For the most cost-effective exterior insulation, most homeowners choose EPS rigid foam.

Check out the “Perfect Wall” by Building Science Corporation. This eliminates thermal bridging and can offer great R-values. By not relying on the stud cavity, you can thicken the wall.

If you’re going to install insulation on the interior and the exterior, you need to keep in mind the vapor profile. There needs to be a high enough R-value on the exterior sheathing. So that your dew point is on the exterior and not the interior; otherwise, it could create condensation within the wall and start to rot.

If you have a flat vented design in your attic, blown-in cellulose is often preferred over spray foam insulation. You can pile the insulation up and create a high R-value attic. Most are R-60 and can be done with rental blowers to make cost-effective insulation.

Cellulose also doesn’t include any blowing agents that can harm the environment, or yourself.

Final Notes

Spray foam insulation R value numbers are impressive when looking at just the per-inch stats. And can be a great solution in the proper context, such as retro-fits and basement rim-joists.

But, it is expensive and can harm the atmosphere.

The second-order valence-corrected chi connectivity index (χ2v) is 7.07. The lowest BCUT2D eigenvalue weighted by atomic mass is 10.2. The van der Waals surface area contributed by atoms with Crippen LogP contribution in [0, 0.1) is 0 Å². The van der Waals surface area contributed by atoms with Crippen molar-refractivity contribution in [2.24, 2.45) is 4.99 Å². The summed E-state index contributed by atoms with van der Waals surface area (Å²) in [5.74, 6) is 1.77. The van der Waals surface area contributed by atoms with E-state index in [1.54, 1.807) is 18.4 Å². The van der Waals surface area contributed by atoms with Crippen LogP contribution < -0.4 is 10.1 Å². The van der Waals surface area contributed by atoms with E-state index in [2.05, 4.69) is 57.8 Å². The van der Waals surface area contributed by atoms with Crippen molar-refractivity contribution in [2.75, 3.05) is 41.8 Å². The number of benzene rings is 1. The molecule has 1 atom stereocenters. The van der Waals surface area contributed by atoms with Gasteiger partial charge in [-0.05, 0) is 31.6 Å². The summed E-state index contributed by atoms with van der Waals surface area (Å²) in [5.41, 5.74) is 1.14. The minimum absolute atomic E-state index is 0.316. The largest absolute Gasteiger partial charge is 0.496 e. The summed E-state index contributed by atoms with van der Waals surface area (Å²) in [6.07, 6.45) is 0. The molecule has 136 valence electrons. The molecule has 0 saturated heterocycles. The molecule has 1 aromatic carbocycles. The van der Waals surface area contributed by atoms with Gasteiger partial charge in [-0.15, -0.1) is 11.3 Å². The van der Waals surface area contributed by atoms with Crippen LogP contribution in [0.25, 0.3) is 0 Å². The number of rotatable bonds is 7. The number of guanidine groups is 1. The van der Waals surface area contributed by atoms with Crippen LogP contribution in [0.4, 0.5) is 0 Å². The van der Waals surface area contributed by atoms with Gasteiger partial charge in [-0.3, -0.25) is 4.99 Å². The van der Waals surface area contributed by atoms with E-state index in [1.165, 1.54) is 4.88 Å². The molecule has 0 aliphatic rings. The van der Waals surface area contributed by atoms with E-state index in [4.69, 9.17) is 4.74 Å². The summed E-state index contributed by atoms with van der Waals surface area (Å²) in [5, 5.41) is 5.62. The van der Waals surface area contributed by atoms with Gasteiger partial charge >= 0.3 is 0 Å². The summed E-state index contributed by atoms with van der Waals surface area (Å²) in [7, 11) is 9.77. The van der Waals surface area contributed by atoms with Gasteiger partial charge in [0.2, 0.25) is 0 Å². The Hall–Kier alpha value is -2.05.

You can often get better performance from using a good air barrier and other insulation types.

Please don’t fall for spray foam companies that compare older homes with high air leakage since spray foam will perform better since it acts as an air barrier. As, over time materials expand and contract, and spray foam insulation may start to leak air as well. Lowering its energy performance over time.

Look at the whole wall r-value when comparing R-values and not just the insulation (don’t forget to factor in the penalty for thermal bridging). Then, compare the costs.

Most importantly, work with a knowledgeable home contractor who knows how to use materials properly to achieve the R-value you need with safe, cost-effective insulation. And be very leary of any spray foam company that claims foam is the holy grail of insulation and R-values. Their opinions are often biased.

If you do choose to use spray foam. Ensure the final product offers the correct R-value for your building codes and desired value by verifying installed thickness.

References

R-value of spray foam: www.whysprayfoam.org/spray-foam/r-values-and-performance/

Closed-cell vs. Open-cell Spray Foam R-Values in a stud wall: www.greenbuildingadvisor.com/article/installing-closed-cell-spray-foam-between-studs-is-a-waste

Tripolymer spray foam:

  • www.greenbuildingadvisor.com/article/is-tripolymer-spray-foam-insulation-a-healthy-choice
  • www.tripolymer.com/tripolymer-foam-insulation/spec-sheets/

Complete guide to types of attic insulation